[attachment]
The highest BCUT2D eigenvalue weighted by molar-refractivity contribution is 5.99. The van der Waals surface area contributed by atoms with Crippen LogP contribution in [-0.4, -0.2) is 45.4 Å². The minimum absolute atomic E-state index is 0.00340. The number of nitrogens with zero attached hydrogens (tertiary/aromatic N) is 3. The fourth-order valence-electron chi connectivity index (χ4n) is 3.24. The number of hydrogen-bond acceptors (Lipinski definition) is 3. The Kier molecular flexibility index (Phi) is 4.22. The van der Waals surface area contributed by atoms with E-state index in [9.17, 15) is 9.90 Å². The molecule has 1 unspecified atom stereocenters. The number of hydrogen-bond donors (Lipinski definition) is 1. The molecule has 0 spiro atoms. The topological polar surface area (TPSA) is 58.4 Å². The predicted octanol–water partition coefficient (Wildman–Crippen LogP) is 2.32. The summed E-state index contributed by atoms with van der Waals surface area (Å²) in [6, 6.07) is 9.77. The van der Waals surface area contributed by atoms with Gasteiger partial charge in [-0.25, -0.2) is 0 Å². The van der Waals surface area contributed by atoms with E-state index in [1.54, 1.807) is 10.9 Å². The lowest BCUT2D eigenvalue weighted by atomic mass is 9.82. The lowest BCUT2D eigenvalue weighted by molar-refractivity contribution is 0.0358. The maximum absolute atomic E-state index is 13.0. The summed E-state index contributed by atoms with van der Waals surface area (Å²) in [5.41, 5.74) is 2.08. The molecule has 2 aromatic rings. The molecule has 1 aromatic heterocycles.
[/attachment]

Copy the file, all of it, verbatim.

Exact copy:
The highest BCUT2D eigenvalue weighted by molar-refractivity contribution is 5.99. The van der Waals surface area contributed by atoms with Crippen LogP contribution in [-0.4, -0.2) is 45.4 Å². The minimum absolute atomic E-state index is 0.00340. The number of nitrogens with zero attached hydrogens (tertiary/aromatic N) is 3. The fourth-order valence-electron chi connectivity index (χ4n) is 3.24. The number of hydrogen-bond acceptors (Lipinski definition) is 3. The Kier molecular flexibility index (Phi) is 4.22. The van der Waals surface area contributed by atoms with E-state index in [9.17, 15) is 9.90 Å². The molecule has 1 unspecified atom stereocenters. The number of hydrogen-bond donors (Lipinski definition) is 1. The molecule has 0 spiro atoms. The topological polar surface area (TPSA) is 58.4 Å². The predicted octanol–water partition coefficient (Wildman–Crippen LogP) is 2.32. The summed E-state index contributed by atoms with van der Waals surface area (Å²) in [6, 6.07) is 9.77. The van der Waals surface area contributed by atoms with Gasteiger partial charge in [-0.25, -0.2) is 0 Å². The van der Waals surface area contributed by atoms with E-state index in [1.54, 1.807) is 10.9 Å². The lowest BCUT2D eigenvalue weighted by atomic mass is 9.82. The lowest BCUT2D eigenvalue weighted by molar-refractivity contribution is 0.0358. The maximum absolute atomic E-state index is 13.0. The summed E-state index contributed by atoms with van der Waals surface area (Å²) in [5.41, 5.74) is 2.08. The molecule has 2 aromatic rings. The molecule has 1 aromatic heterocycles.